One of the mysteries of the English language finally explained.
Judge someone to have committed the offence of contempt of court.‘the advocate was held in contempt for subpoenaing the judge’
- ‘The judge held me in contempt, and I report to Cumberland minimum-security prison tomorrow.’
- ‘Forty years ago, if you even stood up in court and said a policeman was lying, you would be held in contempt.’
- ‘Ignore a court summons and you will be held in contempt and possibly fined or even jailed.’
- ‘If the agency finds out that you've spoken to a reporter or even just told your friends or family about your grievance, you could be held in contempt of court, fined or imprisoned.’
- ‘Then the court could hold him in contempt - sending him to jail indefinitely, until he changed his mind.’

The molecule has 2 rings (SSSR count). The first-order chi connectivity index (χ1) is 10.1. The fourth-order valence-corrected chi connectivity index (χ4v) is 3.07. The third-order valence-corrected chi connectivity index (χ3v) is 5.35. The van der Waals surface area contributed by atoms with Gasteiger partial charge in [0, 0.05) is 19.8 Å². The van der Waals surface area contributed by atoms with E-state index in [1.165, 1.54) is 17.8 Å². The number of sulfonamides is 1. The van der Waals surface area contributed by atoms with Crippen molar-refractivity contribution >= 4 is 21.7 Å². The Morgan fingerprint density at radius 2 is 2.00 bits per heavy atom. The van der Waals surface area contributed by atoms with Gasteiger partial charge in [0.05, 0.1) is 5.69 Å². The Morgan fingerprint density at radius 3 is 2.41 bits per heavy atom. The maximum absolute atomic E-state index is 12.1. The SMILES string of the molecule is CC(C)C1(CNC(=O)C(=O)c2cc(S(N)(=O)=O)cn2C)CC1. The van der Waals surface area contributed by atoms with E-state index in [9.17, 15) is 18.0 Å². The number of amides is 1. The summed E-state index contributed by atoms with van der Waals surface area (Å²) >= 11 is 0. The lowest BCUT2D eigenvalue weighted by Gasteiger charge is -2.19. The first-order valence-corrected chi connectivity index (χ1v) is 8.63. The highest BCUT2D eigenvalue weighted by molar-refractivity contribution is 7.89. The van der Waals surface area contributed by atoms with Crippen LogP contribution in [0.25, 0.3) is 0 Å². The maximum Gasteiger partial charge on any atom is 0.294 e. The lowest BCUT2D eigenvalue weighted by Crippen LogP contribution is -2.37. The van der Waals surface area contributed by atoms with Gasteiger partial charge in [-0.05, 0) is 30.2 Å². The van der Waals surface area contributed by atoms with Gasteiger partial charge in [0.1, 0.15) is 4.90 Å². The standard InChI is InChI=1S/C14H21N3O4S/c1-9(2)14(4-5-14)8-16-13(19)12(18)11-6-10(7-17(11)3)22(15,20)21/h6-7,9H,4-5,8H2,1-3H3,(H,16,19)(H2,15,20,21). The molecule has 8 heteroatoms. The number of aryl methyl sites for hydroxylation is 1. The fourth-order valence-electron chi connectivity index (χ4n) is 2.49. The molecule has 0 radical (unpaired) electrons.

- ‘She had called my office because she intended to hold him in contempt.’
- ‘Once there, if I refused to answer a question, I could be held in contempt and go to jail anyway, and there'd be nothing I could do about it.’
- ‘Refuse, and you can be held in contempt of court.’
- ‘And number two, if she violates the order, she could be held in contempt of court and theoretically go to jail.’
- ‘On some of the times I was held in contempt, that motion was held at the end of the trial so it would not slow down proceedings by having the DA or one of the DAs thrown off the case.’
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